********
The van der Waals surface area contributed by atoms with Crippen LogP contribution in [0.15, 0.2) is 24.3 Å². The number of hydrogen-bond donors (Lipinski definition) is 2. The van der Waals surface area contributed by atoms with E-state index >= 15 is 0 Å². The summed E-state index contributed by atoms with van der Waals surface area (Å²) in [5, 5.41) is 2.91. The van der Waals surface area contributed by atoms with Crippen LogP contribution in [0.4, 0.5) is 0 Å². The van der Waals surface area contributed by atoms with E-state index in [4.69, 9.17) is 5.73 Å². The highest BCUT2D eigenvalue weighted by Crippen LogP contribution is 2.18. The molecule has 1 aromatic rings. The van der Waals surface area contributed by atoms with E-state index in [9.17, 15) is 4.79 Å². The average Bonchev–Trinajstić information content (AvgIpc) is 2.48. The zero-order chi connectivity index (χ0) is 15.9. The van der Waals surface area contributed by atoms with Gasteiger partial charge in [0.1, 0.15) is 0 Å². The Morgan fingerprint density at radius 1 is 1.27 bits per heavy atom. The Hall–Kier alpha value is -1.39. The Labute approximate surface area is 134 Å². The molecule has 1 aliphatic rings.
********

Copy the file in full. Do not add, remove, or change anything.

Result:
The van der Waals surface area contributed by atoms with Crippen LogP contribution in [0.15, 0.2) is 24.3 Å². The number of hydrogen-bond donors (Lipinski definition) is 2. The van der Waals surface area contributed by atoms with E-state index >= 15 is 0 Å². The summed E-state index contributed by atoms with van der Waals surface area (Å²) in [5, 5.41) is 2.91. The van der Waals surface area contributed by atoms with Crippen LogP contribution in [0.4, 0.5) is 0 Å². The van der Waals surface area contributed by atoms with E-state index in [4.69, 9.17) is 5.73 Å². The highest BCUT2D eigenvalue weighted by Crippen LogP contribution is 2.18. The molecule has 1 aromatic rings. The van der Waals surface area contributed by atoms with E-state index in [9.17, 15) is 4.79 Å². The average Bonchev–Trinajstić information content (AvgIpc) is 2.48. The zero-order chi connectivity index (χ0) is 15.9. The van der Waals surface area contributed by atoms with Gasteiger partial charge in [0.1, 0.15) is 0 Å². The Morgan fingerprint density at radius 1 is 1.27 bits per heavy atom. The Hall–Kier alpha value is -1.39. The Labute approximate surface area is 134 Å². The molecule has 1 aliphatic rings.